“My personal experience: talking with female friends when we were all young and restless. Out of six, all six, with whom I ever talked about it, all of them had been raped. None of them, not one, had reported it.”

“what was i taught about rape? more than most guys of my age group. i was raped (fuck the euphemism molested) by a priest when i was 10.”

“I got my own crash course in rape when I was barely a teen via molestation..”

“What was I taught about rape? I was taught not to go out alone without a guy to protect me. I was taught I'd get hit if I tried to go out without a bra when I was 10 because "you never know what'll happen." I was taught I'd better learn self-defense, not go out while it was dark, not look guys in the eye, not drink in bars. I was taught that if I were raped, it would be because of something I did.”

“What was I taught about rape? Abso-fucking-lutley nothing.”

How can we end the pervasive silence? Stephen asks.

In answer to my question, ”Shaker Men: Do men talk about rape amongst themselves?” answered one man, simply, “It has never come up.”

To a woman whose every post on sexual assault and domestic abuse has prompted untold numbers of women (and some men) to share their stories of having been raped or otherwise violently abused, that the subject could never come up among men is simply astounding. And yet I am assured by the men in my life, it does not. Of the issues with which they concern themselves, sending them into tumbling debates about what should be done and how best to solve the problem—the environment, poverty, encroachments on civil liberties, etc. etc. etc.—the fact that one out of four women will be raped in her lifetime, and many more yet victims of domestic abuse, rarely, if ever, makes the list. How can it be that so many men and women live such different lives?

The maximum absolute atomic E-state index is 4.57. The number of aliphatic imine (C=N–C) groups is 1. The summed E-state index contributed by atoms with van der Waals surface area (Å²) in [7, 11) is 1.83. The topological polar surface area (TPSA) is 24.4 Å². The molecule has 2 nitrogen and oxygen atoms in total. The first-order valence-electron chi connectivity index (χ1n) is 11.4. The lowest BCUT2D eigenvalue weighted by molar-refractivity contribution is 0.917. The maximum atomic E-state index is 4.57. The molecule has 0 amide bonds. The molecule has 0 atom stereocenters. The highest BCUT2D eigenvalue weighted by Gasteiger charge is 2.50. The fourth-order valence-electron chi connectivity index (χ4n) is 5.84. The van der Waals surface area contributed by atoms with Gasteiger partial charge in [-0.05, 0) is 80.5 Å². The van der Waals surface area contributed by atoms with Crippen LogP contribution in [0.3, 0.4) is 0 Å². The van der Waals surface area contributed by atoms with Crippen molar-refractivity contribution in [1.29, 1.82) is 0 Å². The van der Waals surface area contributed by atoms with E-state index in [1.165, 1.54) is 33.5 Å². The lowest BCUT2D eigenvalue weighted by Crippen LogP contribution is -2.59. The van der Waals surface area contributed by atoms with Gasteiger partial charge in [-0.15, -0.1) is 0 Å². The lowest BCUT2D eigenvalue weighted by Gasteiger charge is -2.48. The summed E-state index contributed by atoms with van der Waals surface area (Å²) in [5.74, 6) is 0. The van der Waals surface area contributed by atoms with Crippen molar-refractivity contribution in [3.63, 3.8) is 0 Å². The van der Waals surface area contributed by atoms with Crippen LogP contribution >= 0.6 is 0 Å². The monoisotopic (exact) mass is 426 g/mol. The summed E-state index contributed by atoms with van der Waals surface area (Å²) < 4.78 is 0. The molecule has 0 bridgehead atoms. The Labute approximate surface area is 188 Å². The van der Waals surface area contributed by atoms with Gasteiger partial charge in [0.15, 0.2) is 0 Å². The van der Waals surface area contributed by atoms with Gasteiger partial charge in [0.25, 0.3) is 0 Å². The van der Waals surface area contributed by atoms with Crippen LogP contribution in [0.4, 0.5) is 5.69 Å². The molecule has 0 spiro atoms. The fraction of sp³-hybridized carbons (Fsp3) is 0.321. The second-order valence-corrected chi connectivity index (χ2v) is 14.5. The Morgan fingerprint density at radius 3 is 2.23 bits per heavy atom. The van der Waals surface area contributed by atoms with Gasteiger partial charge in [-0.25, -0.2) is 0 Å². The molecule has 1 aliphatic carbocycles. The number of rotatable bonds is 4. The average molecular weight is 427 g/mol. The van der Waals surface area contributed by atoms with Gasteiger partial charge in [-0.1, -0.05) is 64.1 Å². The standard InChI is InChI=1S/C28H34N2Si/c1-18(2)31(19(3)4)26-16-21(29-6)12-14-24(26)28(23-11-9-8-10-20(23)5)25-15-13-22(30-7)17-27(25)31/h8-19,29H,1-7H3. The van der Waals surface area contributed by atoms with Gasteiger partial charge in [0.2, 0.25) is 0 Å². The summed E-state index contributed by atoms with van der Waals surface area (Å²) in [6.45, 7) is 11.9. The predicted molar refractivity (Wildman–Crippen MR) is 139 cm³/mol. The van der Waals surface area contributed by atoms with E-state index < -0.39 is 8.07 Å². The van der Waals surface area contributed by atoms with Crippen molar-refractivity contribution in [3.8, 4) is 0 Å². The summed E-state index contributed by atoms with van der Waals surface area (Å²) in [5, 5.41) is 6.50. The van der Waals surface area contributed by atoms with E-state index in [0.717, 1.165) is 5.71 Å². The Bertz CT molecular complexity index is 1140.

I dream of the day when we don’t. And so does Stephen:

Maybe one day enough men will say that letting a ten-year old boy take a baseball bat and beat to death a black female prostitute might not be something we want in our video games. Maybe one day enough men will say to boys that calling each other names using denigrating terms for women and female body parts is not creating a good image of women in their heads. Maybe one day enough men will know that it takes more strength and courage to speak out than it does to remain silent.